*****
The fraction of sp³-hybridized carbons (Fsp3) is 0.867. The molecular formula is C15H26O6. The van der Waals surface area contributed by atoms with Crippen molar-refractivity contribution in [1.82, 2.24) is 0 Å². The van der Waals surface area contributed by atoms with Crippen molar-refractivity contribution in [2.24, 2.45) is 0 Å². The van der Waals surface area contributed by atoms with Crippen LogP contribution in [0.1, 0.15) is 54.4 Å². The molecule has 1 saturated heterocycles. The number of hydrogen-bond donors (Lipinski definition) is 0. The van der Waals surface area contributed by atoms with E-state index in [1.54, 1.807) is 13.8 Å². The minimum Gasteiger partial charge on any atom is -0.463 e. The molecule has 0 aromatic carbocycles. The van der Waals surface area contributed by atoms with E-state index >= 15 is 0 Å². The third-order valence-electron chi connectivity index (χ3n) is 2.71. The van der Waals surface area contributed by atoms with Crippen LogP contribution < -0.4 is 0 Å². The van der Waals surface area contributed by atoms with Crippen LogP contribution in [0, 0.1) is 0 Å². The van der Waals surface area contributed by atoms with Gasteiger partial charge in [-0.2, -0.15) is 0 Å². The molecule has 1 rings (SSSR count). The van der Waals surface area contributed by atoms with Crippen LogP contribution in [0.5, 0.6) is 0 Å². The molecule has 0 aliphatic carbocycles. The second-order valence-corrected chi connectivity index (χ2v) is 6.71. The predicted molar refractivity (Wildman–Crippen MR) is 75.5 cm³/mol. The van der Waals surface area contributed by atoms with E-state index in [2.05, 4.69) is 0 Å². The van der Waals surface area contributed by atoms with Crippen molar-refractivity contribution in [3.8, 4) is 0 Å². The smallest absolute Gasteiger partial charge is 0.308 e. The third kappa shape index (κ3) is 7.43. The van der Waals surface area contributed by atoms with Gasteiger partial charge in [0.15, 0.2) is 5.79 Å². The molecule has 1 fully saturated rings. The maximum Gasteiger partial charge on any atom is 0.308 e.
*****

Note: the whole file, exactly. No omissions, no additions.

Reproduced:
The fraction of sp³-hybridized carbons (Fsp3) is 0.867. The molecular formula is C15H26O6. The van der Waals surface area contributed by atoms with Crippen molar-refractivity contribution in [1.82, 2.24) is 0 Å². The van der Waals surface area contributed by atoms with Crippen molar-refractivity contribution in [2.24, 2.45) is 0 Å². The van der Waals surface area contributed by atoms with Crippen LogP contribution in [0.1, 0.15) is 54.4 Å². The molecule has 1 saturated heterocycles. The number of hydrogen-bond donors (Lipinski definition) is 0. The van der Waals surface area contributed by atoms with E-state index in [1.54, 1.807) is 13.8 Å². The minimum Gasteiger partial charge on any atom is -0.463 e. The molecule has 0 aromatic carbocycles. The van der Waals surface area contributed by atoms with E-state index >= 15 is 0 Å². The third-order valence-electron chi connectivity index (χ3n) is 2.71. The van der Waals surface area contributed by atoms with Crippen LogP contribution < -0.4 is 0 Å². The van der Waals surface area contributed by atoms with Crippen LogP contribution in [0, 0.1) is 0 Å². The van der Waals surface area contributed by atoms with Gasteiger partial charge in [-0.2, -0.15) is 0 Å². The molecule has 1 rings (SSSR count). The van der Waals surface area contributed by atoms with Crippen LogP contribution in [0.5, 0.6) is 0 Å². The molecule has 0 aliphatic carbocycles. The second-order valence-corrected chi connectivity index (χ2v) is 6.71. The predicted molar refractivity (Wildman–Crippen MR) is 75.5 cm³/mol. The van der Waals surface area contributed by atoms with E-state index in [2.05, 4.69) is 0 Å². The van der Waals surface area contributed by atoms with Crippen molar-refractivity contribution in [3.8, 4) is 0 Å². The smallest absolute Gasteiger partial charge is 0.308 e. The third kappa shape index (κ3) is 7.43. The van der Waals surface area contributed by atoms with Gasteiger partial charge in [0.15, 0.2) is 5.79 Å². The molecule has 1 fully saturated rings. The maximum Gasteiger partial charge on any atom is 0.308 e.